||Cannon vs. Cannon|
While investing a fortification started the siege, it served only to entrap and hold; artillery was necessary to reduce the defender's ability to fight and to break down the defenses. Bringing artillery quickly to the siege was paramount. The Spanish suffered delays when bringing their artillery to the Alkmaar when they began the siege in 1574. About 20 days following the investment, the cannons finally began firing, but the season was late, rains had begun, winter was coming, and so the Spanish decided to abort the siege.
Attackers assembled their cannon in batteries nestled behind gabions and heaped-up earth to create in effect little fortifications. These redoubts could have trenches in front or all around in which infantry huddled, ready to defend their cannon against probes from the fort. Trenching connected one battery to another and all the way back to the countervallation (ammunition had to have been replenished, after all).
There were situations in which the attackers needed a heightened vantage point for their artillery. They heaped up earth, logs and rocks to make a raised area and then set gabions, fascines and earthen walls around it. Elevated cannon redoubts were termed "cavaliers."
An artillery piece stationed behind a wall of gabions sat on its own wooden platform that kept it off the ground, which could be mud or, even if dry, eroded away underneath the cannon by the recoil as it fired - and fired - and fired.
Once set up, the first objective of the besieger's artillery was to knock out the cannons of the besieged. Although comparable in caliber, the besiegers' cannon usually dominated the exchange of fire by simply outnumbering their counterparts in the fort.
Although gun crews aimed at the embrasures of the fort, considering the distances and that the attackers' artillery skills were likely on par with those inside the fort, streams of cannonballs were required. Through sheer volume of fire, one by one the defender's cannon were hit and knocked out. Not surprising, some besieger's batteries were also hit from long shots taken by defenders. What gave the attackers the advantage in this situation was their cannon outnumbered those of the defenders on that side of the fort.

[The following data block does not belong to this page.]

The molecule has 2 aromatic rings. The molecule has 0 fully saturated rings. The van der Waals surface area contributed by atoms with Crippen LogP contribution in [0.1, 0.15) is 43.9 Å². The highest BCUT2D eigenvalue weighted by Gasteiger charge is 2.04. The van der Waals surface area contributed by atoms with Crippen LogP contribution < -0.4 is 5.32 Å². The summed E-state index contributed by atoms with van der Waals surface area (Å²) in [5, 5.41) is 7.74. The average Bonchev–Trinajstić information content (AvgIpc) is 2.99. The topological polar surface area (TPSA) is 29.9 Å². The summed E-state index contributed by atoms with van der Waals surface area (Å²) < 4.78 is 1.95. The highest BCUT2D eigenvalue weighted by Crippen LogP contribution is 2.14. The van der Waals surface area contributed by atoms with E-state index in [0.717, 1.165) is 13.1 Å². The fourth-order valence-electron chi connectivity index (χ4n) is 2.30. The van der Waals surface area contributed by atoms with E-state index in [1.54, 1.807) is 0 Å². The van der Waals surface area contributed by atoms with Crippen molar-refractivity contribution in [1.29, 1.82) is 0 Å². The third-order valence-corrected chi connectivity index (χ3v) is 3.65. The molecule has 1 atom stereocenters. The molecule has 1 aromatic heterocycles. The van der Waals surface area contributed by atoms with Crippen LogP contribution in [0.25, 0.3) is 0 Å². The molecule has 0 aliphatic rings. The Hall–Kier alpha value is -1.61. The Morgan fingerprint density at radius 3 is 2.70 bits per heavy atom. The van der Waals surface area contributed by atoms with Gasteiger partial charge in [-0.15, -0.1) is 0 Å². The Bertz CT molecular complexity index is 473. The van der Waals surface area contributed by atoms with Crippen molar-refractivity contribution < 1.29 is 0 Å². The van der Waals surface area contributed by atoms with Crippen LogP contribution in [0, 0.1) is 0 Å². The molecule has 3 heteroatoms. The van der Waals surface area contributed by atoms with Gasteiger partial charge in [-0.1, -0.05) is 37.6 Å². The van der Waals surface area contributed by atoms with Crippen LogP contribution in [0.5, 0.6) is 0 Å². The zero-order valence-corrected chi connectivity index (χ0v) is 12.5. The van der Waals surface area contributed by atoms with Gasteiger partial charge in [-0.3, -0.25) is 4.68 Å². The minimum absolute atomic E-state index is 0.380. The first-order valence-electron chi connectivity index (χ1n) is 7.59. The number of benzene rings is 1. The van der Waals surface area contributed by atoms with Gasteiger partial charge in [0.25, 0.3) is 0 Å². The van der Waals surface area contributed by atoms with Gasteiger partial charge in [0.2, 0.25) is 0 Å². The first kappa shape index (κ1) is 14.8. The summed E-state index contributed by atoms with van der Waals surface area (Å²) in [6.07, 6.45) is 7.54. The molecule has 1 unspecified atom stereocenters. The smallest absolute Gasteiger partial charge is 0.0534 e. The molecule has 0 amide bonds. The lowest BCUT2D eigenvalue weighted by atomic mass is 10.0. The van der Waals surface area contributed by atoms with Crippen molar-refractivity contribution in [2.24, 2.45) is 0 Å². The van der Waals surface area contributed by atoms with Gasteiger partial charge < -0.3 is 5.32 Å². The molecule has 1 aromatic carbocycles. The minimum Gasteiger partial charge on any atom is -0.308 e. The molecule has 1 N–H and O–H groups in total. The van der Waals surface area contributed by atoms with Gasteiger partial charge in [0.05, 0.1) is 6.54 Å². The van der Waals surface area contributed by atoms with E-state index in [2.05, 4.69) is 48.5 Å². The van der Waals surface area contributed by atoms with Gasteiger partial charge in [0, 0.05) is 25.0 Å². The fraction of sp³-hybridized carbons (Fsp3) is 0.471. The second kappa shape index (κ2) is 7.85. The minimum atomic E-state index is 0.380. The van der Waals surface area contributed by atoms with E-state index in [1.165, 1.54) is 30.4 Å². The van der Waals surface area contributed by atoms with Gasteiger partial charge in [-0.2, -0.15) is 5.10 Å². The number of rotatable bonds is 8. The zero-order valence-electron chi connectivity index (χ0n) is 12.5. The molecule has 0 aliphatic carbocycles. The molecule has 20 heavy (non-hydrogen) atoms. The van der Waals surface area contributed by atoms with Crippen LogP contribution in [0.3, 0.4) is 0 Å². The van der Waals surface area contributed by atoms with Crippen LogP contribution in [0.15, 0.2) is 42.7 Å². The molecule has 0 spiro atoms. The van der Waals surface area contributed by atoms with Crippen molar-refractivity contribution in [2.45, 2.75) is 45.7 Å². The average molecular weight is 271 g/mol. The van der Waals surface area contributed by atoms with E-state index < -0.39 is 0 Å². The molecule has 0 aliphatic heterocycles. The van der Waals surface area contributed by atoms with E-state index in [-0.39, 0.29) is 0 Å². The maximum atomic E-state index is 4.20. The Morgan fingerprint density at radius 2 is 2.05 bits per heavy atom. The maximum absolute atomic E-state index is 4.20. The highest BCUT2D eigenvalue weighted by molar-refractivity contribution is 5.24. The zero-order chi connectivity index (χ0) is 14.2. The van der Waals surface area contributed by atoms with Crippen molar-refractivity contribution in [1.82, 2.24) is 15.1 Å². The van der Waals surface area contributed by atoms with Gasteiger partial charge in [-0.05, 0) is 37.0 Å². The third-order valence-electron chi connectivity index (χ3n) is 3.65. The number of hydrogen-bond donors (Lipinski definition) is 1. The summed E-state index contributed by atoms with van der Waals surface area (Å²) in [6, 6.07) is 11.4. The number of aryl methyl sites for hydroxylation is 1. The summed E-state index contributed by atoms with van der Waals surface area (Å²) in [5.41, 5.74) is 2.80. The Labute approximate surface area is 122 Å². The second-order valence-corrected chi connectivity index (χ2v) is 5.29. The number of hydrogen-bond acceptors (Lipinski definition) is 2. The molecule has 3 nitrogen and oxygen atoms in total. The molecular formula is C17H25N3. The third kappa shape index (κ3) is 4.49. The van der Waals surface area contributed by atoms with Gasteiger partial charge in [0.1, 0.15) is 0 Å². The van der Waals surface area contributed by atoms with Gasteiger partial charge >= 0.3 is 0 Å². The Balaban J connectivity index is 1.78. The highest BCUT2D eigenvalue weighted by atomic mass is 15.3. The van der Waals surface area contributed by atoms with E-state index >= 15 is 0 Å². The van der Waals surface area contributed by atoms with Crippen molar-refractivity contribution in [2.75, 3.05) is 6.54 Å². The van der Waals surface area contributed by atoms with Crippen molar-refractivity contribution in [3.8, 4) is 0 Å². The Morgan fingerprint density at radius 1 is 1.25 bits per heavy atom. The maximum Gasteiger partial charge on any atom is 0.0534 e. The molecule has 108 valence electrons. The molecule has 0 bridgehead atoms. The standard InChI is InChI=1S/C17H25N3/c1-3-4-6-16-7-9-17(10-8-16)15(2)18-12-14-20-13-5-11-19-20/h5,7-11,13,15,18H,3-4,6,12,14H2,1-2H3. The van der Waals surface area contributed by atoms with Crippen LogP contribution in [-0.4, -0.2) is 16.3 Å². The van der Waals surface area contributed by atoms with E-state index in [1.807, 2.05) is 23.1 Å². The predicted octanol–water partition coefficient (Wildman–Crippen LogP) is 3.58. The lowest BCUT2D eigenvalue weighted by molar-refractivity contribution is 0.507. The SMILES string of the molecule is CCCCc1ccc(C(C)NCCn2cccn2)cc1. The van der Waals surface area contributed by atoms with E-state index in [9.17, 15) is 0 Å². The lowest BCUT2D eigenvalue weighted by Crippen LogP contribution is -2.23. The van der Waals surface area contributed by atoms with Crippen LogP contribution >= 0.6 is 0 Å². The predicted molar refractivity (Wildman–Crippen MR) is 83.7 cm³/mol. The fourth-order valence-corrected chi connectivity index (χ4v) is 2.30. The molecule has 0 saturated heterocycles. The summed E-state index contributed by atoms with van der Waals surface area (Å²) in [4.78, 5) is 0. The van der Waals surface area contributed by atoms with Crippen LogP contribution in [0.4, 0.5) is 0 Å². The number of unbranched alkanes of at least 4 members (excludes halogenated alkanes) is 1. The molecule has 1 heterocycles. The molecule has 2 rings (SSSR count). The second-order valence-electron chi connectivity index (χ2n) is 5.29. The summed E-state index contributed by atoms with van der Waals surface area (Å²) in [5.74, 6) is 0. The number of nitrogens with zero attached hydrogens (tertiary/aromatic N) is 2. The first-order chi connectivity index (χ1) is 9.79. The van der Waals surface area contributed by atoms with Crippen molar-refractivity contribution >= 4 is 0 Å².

Curiously, in the first decades of the 16th century, sometimes the opening shots from the besiegers' artillery unleashed those inside to throw aside common sense and eat, drink, make merry, and pillage. This attitude quickly cleaned out provisions to render the defenders amenable to quick surrender.
When sappers had dug trenches closer to the fort plus some or most of the fort's cannon had been silenced, besiegers could move their artillery nearer to the target. With that, bombardment became more accurate.
Already having suffered a loss in fighting power (and having been introduced to what more was to come), at this point the besieged could have had second thoughts about the wisdom of continuing to resist. Robert Monro mentioned the surrender of Mainz: "Our Cannon having from the Hessen side so spoyled the Burgers on the streets, and within their houses, finding their owne hurt, being stronger than the Garrison, forced the Garrison to Accord, by that meanes preventing their owne ruine, and the losse of their goods, if the Towne had beene taken by storme. And therefore, for sparing of their Citie, they promised his Majestie (King Gustavus Adolphus), for keeping good order, threescore thousand Dollars (Thalers)."